CSIS Said Info on Beijing’s Interference in Vancouver Not Getting Through to ‘Upper Levels’: Ex-Mayor

by EditorT

The Chinese Consulate in Vancouver in a file photo. (Melodie Von/NTD)

By Andrew Chen

A former mayor of Vancouver says national intelligence officials came to warn him about Chinese interference before the 2022 municipal election because the information wasn’t getting through to authorities at “upper levels.”

Kennedy Stewart told CTV’s Vassy Kapelos that a senior official at the Canadian Security Intelligence Service (CSIS) and one of its China specialists briefed him last May on foreign interference, and when he asked why they came to warn him, the officials said it was “because there was information that they had that wasn’t getting through to upper levels, and they thought it was important that people knew what was happening or at least had some sense that something was happening.”

Stewart said he believed himself to be a target of interference by the Chinese regime in the 2022 municipal election, in which he lost to Ken Sim of ABC Vancouver by a margin of over 36,000 votes, according to an article by The Globe and Mail.

The Globe cited a Jan. 10, 2022, CSIS report that outlined how China’s then-consul-general in Vancouver, Tong Xiaoling, had discussed the “grooming” of Chinese–Canadian municipal politicians for higher positions as a way to advance Beijing’s interests, seeking to elect a new mayor and a city councillor. The Globe report made references to Sim and Vancouver city councillor Lenny Zhou, though it said the CSIS document didn’t name those who Beijing targeted for influence.

The Epoch Times reached out to Sim and Zhou for comment but didn’t immediately hear back.

Sim, who is the first Vancouver mayor of Chinese descent, expressed outrage in response to the Globe report, saying that race is a factor behind the allegations.

“I’ll just say it: If I was a Caucasian male, we’re not having this conversation,” he said at a press conference on March 16.

‘A Very Easy Target’

When asked if he had observed any irregularities or interference during the 2022 campaign, Stewart told CTV that the Chinese consulate was “openly hostile” toward him due to his support of Taiwan, a self-ruled island that Beijing claims to be part of its territory.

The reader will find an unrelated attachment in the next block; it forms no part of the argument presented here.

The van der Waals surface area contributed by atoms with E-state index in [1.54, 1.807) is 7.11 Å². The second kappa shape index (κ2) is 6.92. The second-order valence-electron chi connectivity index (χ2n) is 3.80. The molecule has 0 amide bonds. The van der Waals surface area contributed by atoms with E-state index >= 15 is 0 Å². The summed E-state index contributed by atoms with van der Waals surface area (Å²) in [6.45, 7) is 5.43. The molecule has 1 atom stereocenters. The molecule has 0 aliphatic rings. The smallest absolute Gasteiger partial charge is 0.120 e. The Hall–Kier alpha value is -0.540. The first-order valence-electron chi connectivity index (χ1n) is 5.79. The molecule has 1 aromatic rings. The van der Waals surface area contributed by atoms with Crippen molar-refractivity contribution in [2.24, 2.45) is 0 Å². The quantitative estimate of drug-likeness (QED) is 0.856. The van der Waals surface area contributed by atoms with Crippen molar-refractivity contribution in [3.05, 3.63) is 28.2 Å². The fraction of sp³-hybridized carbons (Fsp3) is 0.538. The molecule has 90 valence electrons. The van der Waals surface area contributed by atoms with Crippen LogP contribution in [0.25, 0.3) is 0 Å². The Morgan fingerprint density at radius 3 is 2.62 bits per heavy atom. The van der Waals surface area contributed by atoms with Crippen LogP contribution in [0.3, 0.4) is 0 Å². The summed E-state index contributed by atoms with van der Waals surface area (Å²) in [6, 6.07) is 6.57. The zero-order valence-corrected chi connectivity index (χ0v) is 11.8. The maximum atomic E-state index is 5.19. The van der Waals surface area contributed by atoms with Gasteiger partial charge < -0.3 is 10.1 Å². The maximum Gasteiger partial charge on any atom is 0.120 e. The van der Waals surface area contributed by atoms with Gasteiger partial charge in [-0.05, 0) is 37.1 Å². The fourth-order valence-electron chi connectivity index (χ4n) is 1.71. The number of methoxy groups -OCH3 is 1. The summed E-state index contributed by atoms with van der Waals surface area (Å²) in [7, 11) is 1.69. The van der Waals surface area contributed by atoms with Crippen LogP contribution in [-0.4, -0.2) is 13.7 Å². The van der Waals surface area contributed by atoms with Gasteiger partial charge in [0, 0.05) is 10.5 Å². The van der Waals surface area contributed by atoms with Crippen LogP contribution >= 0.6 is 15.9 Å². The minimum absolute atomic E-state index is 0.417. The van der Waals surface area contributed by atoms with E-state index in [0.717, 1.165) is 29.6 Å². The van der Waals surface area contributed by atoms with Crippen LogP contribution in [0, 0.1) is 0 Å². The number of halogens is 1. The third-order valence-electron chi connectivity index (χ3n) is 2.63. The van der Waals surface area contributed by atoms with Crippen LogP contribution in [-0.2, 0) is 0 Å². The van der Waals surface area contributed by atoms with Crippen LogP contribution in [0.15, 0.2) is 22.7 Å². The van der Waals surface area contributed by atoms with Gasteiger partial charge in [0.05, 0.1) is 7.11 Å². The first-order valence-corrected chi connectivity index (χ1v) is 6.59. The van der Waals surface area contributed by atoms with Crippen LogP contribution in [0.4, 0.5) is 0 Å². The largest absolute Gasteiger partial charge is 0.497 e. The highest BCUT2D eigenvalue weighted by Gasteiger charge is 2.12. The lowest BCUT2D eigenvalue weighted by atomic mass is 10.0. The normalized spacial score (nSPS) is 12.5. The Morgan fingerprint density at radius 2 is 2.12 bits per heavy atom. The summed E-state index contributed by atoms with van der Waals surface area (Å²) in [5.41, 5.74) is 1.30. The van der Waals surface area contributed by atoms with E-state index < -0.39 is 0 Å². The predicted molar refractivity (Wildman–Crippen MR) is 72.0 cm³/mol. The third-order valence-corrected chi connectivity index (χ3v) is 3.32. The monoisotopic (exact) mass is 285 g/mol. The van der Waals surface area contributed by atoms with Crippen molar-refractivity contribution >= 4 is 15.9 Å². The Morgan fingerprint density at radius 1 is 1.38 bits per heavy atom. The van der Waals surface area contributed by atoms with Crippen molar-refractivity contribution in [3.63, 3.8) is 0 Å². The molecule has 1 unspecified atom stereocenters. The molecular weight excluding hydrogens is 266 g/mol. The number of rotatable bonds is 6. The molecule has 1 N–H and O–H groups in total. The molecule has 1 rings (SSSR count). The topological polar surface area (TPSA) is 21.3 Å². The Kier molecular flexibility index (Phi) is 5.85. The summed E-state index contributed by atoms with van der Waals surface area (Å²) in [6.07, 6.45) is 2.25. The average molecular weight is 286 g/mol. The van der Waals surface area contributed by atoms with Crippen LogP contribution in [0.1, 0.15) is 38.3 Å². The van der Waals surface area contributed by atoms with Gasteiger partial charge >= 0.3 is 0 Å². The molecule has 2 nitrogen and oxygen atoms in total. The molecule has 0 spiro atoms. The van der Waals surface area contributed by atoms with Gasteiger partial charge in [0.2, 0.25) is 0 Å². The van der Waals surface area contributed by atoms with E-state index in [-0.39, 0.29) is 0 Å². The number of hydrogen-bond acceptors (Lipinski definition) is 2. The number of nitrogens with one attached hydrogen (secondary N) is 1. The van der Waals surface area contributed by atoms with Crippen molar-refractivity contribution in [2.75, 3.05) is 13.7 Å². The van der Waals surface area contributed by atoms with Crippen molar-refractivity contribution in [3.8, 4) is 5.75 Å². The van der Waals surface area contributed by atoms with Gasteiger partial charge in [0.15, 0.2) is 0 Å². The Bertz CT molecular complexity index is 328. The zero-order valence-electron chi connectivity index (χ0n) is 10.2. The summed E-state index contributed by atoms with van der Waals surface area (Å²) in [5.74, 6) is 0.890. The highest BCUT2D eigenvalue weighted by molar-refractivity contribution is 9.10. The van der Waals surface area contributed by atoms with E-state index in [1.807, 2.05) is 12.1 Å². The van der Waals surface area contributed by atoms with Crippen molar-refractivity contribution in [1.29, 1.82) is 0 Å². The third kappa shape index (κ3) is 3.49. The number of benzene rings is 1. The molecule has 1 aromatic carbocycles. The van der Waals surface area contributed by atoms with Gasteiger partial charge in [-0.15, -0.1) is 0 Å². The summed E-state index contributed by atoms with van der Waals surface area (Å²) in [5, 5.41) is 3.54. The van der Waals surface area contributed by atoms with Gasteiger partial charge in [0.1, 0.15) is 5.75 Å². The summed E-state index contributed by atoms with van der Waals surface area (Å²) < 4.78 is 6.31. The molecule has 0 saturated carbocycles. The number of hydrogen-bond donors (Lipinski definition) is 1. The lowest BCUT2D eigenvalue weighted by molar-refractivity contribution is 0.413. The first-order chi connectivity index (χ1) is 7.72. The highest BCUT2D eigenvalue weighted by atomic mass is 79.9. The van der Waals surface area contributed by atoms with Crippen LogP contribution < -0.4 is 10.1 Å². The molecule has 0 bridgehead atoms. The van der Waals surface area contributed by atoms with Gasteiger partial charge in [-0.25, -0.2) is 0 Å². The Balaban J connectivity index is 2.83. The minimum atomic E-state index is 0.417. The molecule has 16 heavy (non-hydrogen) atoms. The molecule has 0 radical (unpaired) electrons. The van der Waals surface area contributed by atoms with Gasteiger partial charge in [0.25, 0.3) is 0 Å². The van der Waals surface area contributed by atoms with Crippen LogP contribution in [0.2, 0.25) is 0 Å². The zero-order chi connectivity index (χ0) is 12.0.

“This wasn’t a secret to me,” he said. “I was warned by a number of colleagues … that the consul-general was very angry with me, and was going to do what they could to make sure I wasn’t re-elected.”

Stewart said that despite holding this knowledge, he had nowhere to go to try to have the alleged interference stopped.

“I can’t call the Chief Electoral Officer of the city because that’s our clerk; I can’t call Elections BC because they have no oversight in this; I can’t call Elections Canada because they don’t do anything with local elections; I can’t call the Vancouver Police Department because they’re connected to this—police can’t investigate their own municipalities, essentially. So there was really nowhere for me to go with this information.”

Stewart, who has taken the position of director of the Centre for Public Policy Research at Simon Fraser University, said Canada has a strong electoral oversight system at the federal level, but lacks scrutiny at the municipal level, making it susceptible to foreign interference.

“If there was an easy way into influencing Canadian government, I think municipalities are one way to do it, as are nominations that are overseen by party,” he said. “If China is interfering, or other countries are interfering, municipalities are a very easy target.”



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